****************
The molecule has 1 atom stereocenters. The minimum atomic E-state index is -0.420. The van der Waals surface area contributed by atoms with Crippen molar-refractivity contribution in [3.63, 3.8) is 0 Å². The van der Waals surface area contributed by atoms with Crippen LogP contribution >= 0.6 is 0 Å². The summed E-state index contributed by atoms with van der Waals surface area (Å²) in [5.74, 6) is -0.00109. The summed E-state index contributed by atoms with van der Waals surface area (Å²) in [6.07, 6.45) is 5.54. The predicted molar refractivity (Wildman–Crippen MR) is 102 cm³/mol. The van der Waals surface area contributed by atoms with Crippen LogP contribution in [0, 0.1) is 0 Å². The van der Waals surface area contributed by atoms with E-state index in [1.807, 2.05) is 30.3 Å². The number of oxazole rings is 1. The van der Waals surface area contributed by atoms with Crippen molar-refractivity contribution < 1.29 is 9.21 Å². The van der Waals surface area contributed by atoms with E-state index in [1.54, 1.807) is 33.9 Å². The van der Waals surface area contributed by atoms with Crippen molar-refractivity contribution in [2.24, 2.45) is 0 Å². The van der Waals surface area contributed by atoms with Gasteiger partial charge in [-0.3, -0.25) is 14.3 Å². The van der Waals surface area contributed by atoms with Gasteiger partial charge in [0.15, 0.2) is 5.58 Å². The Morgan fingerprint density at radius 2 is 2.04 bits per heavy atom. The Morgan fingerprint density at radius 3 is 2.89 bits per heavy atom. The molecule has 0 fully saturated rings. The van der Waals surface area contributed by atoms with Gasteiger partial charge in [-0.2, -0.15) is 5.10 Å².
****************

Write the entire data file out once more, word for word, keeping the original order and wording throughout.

The molecule has 1 atom stereocenters. The minimum atomic E-state index is -0.420. The van der Waals surface area contributed by atoms with Crippen molar-refractivity contribution in [3.63, 3.8) is 0 Å². The van der Waals surface area contributed by atoms with Crippen LogP contribution >= 0.6 is 0 Å². The summed E-state index contributed by atoms with van der Waals surface area (Å²) in [5.74, 6) is -0.00109. The summed E-state index contributed by atoms with van der Waals surface area (Å²) in [6.07, 6.45) is 5.54. The predicted molar refractivity (Wildman–Crippen MR) is 102 cm³/mol. The van der Waals surface area contributed by atoms with Crippen LogP contribution in [0, 0.1) is 0 Å². The van der Waals surface area contributed by atoms with E-state index in [1.807, 2.05) is 30.3 Å². The number of oxazole rings is 1. The van der Waals surface area contributed by atoms with Crippen molar-refractivity contribution < 1.29 is 9.21 Å². The van der Waals surface area contributed by atoms with E-state index in [1.54, 1.807) is 33.9 Å². The van der Waals surface area contributed by atoms with Crippen molar-refractivity contribution in [2.24, 2.45) is 0 Å². The van der Waals surface area contributed by atoms with Gasteiger partial charge in [-0.3, -0.25) is 14.3 Å². The van der Waals surface area contributed by atoms with Gasteiger partial charge in [0.15, 0.2) is 5.58 Å². The Morgan fingerprint density at radius 2 is 2.04 bits per heavy atom. The Morgan fingerprint density at radius 3 is 2.89 bits per heavy atom. The molecule has 0 fully saturated rings. The van der Waals surface area contributed by atoms with Gasteiger partial charge in [-0.2, -0.15) is 5.10 Å².